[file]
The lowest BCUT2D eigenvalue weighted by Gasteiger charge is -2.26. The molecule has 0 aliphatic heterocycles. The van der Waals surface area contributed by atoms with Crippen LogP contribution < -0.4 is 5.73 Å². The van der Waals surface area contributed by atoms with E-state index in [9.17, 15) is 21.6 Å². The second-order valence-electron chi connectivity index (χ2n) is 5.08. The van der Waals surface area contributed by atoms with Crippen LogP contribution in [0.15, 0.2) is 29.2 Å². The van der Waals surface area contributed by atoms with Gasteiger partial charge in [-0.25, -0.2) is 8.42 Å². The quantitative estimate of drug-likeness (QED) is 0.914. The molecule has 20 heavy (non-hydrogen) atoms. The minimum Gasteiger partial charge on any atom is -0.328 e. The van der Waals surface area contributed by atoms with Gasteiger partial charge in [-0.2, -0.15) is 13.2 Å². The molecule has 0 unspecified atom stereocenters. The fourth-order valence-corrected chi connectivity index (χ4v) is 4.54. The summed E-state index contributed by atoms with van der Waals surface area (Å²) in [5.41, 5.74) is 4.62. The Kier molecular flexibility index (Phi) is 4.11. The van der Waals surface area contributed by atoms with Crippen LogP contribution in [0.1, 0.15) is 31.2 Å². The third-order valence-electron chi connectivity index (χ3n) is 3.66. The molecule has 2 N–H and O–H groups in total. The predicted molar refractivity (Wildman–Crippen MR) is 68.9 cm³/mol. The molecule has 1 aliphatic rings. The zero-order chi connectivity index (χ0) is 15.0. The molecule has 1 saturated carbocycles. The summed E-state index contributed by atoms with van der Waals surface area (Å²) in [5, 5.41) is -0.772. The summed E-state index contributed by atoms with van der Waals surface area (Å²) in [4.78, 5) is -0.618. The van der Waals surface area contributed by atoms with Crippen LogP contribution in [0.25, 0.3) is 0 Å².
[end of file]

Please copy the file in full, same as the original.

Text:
The lowest BCUT2D eigenvalue weighted by Gasteiger charge is -2.26. The molecule has 0 aliphatic heterocycles. The van der Waals surface area contributed by atoms with Crippen LogP contribution < -0.4 is 5.73 Å². The van der Waals surface area contributed by atoms with E-state index in [9.17, 15) is 21.6 Å². The second-order valence-electron chi connectivity index (χ2n) is 5.08. The van der Waals surface area contributed by atoms with Crippen LogP contribution in [0.15, 0.2) is 29.2 Å². The van der Waals surface area contributed by atoms with Gasteiger partial charge in [-0.25, -0.2) is 8.42 Å². The quantitative estimate of drug-likeness (QED) is 0.914. The molecule has 20 heavy (non-hydrogen) atoms. The minimum Gasteiger partial charge on any atom is -0.328 e. The van der Waals surface area contributed by atoms with Gasteiger partial charge in [-0.2, -0.15) is 13.2 Å². The molecule has 0 unspecified atom stereocenters. The fourth-order valence-corrected chi connectivity index (χ4v) is 4.54. The summed E-state index contributed by atoms with van der Waals surface area (Å²) in [5.41, 5.74) is 4.62. The Kier molecular flexibility index (Phi) is 4.11. The van der Waals surface area contributed by atoms with Crippen LogP contribution in [0.1, 0.15) is 31.2 Å². The third-order valence-electron chi connectivity index (χ3n) is 3.66. The molecule has 2 N–H and O–H groups in total. The predicted molar refractivity (Wildman–Crippen MR) is 68.9 cm³/mol. The molecule has 1 aliphatic rings. The zero-order chi connectivity index (χ0) is 15.0. The molecule has 1 saturated carbocycles. The summed E-state index contributed by atoms with van der Waals surface area (Å²) in [5, 5.41) is -0.772. The summed E-state index contributed by atoms with van der Waals surface area (Å²) in [4.78, 5) is -0.618. The van der Waals surface area contributed by atoms with Crippen LogP contribution in [0.25, 0.3) is 0 Å².